Tuesday, April 10, 2012
JAN BROGAN - Because I always read brain books, I'm reading Getting Past Your Past by Francine Shapiro. This is no pop-psychology book, Shapiro invented the EMDR therapy technique I write about frequently. This is a rigorously-tested therapy that is used extensively by the Department of Defense to treat combat veterans suffering from post traumatic stress disorder.
I'm reading this book because I love everything to do with the brain, and because I'm pretty sure this woman is a genius in the field of psychology, but I'm finding it extremely relevant to fiction writing. Shapiro explains in detail how the brain makes associations "in relation to everything we do, think, or feel." And that every single past experience heavily influences "most of our characteristics and responses to the world."
She later goes on to detail certain patients where their past experiences reveal themselves in physical ticks and ailments.
I can't help but think this is handy both for our protagonists and the incredibly messed up villains we often create.
Yesterday we talked about how clothes - or something superficial - make character -in a sort of short hand use. Here, I'm interested in how the depth of experience and memoir make character.
I've never been a big fan of coming up with an entire character bio before I start writing a new book, but now I'm thinking that it may be important to know more about the both the deep and minor trauma that a character has experienced and how he/she may have adapted to them. In other words, I need to know more about my character's nightmares.
So tell me Reds, what MUST you know of your characters's pasts and past experiences before you start writing? And what might you find out along the way?
LUCY BURDETTE: I feel like I need to know my character's family history--I thought this when I worked as a therapist too. For instance, Cassie Burdette, aspiring golfer, came from divorced parents and an alcoholic mother who felt helpless to change her life. Her mother interpreted Cassie's successes as a sign of Cassie moving away from her--and toward her father. This wasn't all conscious of course, but it hampered Cassie's growth to believe that success in golf and life felt like a betrayal to her mom. That's the kind of thing I need to start out with--so the conflicts become part of the character's motivations and choices.
HANK PHILLIPPI RYAN: You know? I think this may be THE most important thing about character creation. I am too lazy to make character bibles, but you can be sure I know and dig into my characters' pasts...oh, absolutely. Jane Ryland's mother was incredibly supportive and thoughtful--but she died. (I know, but I wrote it BEFORE my mother died! And mine, well, "supportive and thoughtful" would not be in the top ten words I'd choose to describe her.) Jane's father is brusque and withholding and controlling--she's tried to please him since she was a little kid.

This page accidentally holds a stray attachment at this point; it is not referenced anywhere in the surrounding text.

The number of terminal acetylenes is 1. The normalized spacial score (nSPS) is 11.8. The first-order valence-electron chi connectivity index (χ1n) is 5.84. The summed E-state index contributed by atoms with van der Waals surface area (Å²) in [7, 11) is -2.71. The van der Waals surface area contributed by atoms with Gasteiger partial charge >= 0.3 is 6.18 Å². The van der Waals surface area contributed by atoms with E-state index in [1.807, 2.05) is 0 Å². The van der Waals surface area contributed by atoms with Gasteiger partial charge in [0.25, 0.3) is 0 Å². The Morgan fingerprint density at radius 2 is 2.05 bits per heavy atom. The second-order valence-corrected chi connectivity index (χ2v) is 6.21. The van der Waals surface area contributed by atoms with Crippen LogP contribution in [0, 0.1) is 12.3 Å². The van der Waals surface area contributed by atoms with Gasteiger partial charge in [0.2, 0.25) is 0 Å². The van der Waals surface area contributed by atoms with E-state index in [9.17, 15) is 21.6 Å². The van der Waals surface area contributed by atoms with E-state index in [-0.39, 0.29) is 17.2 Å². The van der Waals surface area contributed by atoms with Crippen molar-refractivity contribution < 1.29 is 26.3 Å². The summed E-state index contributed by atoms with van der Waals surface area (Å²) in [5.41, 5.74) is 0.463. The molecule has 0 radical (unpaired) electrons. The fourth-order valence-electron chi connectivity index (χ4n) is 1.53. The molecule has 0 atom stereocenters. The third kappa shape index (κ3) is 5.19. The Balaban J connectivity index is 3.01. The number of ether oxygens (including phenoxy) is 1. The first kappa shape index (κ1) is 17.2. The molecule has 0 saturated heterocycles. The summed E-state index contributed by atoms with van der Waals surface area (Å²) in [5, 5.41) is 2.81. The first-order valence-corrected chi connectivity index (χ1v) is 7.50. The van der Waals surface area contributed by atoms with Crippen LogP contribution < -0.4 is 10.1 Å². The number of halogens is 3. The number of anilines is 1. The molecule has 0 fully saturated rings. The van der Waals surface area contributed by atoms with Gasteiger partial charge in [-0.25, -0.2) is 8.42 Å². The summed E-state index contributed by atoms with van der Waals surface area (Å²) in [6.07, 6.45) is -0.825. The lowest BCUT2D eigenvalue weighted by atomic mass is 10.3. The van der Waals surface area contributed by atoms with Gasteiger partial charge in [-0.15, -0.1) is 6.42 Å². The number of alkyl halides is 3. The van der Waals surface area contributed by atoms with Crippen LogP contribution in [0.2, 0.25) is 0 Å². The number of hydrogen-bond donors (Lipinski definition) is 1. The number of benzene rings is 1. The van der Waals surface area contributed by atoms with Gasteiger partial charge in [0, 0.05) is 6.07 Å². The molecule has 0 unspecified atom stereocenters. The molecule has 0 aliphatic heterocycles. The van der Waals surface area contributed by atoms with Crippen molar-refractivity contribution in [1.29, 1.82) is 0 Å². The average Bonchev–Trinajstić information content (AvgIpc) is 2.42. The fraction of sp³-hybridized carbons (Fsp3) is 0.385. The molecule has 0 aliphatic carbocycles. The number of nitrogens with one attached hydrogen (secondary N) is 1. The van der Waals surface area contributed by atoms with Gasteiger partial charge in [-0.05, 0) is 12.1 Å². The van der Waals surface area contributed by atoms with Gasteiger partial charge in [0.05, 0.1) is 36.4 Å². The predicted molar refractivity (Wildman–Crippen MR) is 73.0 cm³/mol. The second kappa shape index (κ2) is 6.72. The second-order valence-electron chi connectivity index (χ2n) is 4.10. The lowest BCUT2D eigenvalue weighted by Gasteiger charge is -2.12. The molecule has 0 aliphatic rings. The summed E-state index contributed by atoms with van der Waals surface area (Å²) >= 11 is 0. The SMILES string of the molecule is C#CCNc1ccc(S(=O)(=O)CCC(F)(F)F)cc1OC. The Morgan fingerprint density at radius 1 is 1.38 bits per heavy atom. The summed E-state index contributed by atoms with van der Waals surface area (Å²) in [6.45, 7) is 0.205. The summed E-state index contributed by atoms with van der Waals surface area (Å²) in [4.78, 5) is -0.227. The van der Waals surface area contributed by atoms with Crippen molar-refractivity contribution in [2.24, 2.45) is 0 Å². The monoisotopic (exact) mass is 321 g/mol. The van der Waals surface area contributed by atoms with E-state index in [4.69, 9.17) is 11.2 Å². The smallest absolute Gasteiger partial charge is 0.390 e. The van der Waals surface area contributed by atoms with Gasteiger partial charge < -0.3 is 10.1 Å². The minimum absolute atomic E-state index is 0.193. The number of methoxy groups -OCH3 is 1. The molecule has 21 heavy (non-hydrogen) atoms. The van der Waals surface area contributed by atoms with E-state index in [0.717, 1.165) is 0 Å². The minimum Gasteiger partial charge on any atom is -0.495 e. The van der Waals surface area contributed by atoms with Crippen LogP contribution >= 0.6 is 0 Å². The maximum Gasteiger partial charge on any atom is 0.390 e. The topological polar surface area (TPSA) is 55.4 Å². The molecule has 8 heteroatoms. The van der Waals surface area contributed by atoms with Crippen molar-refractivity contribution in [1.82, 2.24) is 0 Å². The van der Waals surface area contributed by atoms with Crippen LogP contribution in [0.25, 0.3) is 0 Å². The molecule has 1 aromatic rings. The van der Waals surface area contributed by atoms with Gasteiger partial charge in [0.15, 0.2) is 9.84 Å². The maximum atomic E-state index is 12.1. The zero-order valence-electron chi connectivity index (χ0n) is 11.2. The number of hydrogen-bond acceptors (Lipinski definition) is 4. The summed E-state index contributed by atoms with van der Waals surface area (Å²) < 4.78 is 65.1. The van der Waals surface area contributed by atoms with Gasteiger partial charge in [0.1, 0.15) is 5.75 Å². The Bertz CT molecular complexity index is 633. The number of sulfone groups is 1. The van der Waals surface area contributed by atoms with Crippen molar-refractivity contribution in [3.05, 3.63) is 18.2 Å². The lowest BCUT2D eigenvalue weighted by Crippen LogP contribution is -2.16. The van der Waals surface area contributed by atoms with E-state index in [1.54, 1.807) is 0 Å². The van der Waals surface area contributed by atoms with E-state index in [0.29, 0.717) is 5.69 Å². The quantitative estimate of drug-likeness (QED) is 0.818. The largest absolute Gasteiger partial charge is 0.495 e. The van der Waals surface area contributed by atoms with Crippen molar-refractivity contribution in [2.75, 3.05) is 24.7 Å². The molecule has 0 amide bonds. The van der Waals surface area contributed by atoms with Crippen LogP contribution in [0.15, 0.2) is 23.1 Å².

I do, Jan, find out some of it along the way. "Why would you do that?" I wonder, when a character surprises me. And then I realize why. It also works the other way--I think: here's a man who's trying to prove he's as good a cop as his grandfather was. What would he do now? And the answer appears.
HALLIE EPHRON: That's exactly what it's like for me! There's nothing more important for the main character than to know what's the seminal experience or relationship from the character's past that drives her, consciously or unconsciously, in the present. Then, when the character does something that surprises me, I have to come around again and figure out how that makes sense in light of the character's past experiences.
Characters are often trying to "get it right this time."
RHYS BOWEN: Molly Murphy's mother's voice is a constant in her head, usually criticizing her behavior. Her mother was a negative, self-righteous person, a drudge who died young, so not wanting to turn out like her mother is a big driving force behind Molly's actions.
Lady Georgie's mother is still very much around, but Georgie still feels the betrayal of when her mother ran out on them when she was only a baby. She knows that her mother is not someone she can trust. And she finds out in Naughty in Nice that her father had also been someone she couldn't trust. Luckily she has a Cockney grandfather who has become her rock.
Both my heroines have had to contend with being utterly alone and having no one to rely on. It has made them stronger.
DEBORAH CROMBIE: This is so interesting, Jan! I have a character suffering from PTSD in NO MARK UPON HER, Kieran Connolly, who was a medic in Iraq and lost his unit to an IED, so I had done quite a bit of reading about EMDR. And in the WIP (must remember to ask my editor if I can go public with the title--I'm getting tired of calling it the WIP) the whole book revolves around a traumatic experience suffered by one of the characters when he was thirteen.
Hank, I don't do official character bibles, either, but I do work out very complicated back stories for the characters, usually in a journal, before I actually start writing the book. But the most fun is when you discover things about your characters in the process of writing, like Rhys did with Evan. I think it's that good old right brain/left brain thing again--the logical work we do on our characters beforehand allows those "magic" things to happen as the story unfolds!
ROSEMARY HARRIS: I usually sketch out a brief bio for each of the main characters, but in the same way that you get to know people in real life, I get to know the characters as they grow on my pages. The book I'm writing now is somewhat different from the first four books in that there's a lot of backstory - except I've just realized that it isn't backstory - it's the story. And the characters' past experiences very much influence the way they behave.
JAN: So tell us, what do you think the role of pain and experience is in our fictional characters? In our every day life ?